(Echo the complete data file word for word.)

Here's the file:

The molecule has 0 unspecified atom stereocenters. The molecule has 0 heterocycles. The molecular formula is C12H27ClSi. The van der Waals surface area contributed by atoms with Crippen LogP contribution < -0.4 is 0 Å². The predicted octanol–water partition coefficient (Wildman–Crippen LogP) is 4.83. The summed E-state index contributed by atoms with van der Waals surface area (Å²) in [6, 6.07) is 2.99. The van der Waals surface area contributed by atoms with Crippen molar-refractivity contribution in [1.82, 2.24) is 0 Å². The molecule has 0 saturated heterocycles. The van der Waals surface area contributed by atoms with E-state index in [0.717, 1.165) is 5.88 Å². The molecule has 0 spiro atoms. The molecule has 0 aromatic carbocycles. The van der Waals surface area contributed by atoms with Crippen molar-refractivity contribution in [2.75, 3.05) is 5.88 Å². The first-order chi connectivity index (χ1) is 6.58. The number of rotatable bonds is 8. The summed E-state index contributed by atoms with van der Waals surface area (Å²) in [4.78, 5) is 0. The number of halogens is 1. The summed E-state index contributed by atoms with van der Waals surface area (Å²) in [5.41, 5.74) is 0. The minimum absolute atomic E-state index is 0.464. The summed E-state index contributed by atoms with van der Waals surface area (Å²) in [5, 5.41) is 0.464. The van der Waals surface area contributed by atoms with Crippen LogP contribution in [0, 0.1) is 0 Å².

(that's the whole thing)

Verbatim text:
The molecule has 0 unspecified atom stereocenters. The molecule has 0 heterocycles. The molecular formula is C12H27ClSi. The van der Waals surface area contributed by atoms with Crippen LogP contribution < -0.4 is 0 Å². The predicted octanol–water partition coefficient (Wildman–Crippen LogP) is 4.83. The summed E-state index contributed by atoms with van der Waals surface area (Å²) in [6, 6.07) is 2.99. The van der Waals surface area contributed by atoms with Crippen molar-refractivity contribution in [1.82, 2.24) is 0 Å². The molecule has 0 saturated heterocycles. The van der Waals surface area contributed by atoms with E-state index in [0.717, 1.165) is 5.88 Å². The molecule has 0 spiro atoms. The molecule has 0 aromatic carbocycles. The van der Waals surface area contributed by atoms with Crippen molar-refractivity contribution in [2.75, 3.05) is 5.88 Å². The first-order chi connectivity index (χ1) is 6.58. The number of rotatable bonds is 8. The summed E-state index contributed by atoms with van der Waals surface area (Å²) in [4.78, 5) is 0. The number of halogens is 1. The summed E-state index contributed by atoms with van der Waals surface area (Å²) in [5.41, 5.74) is 0. The minimum absolute atomic E-state index is 0.464. The summed E-state index contributed by atoms with van der Waals surface area (Å²) in [5, 5.41) is 0.464. The van der Waals surface area contributed by atoms with Crippen LogP contribution in [0, 0.1) is 0 Å².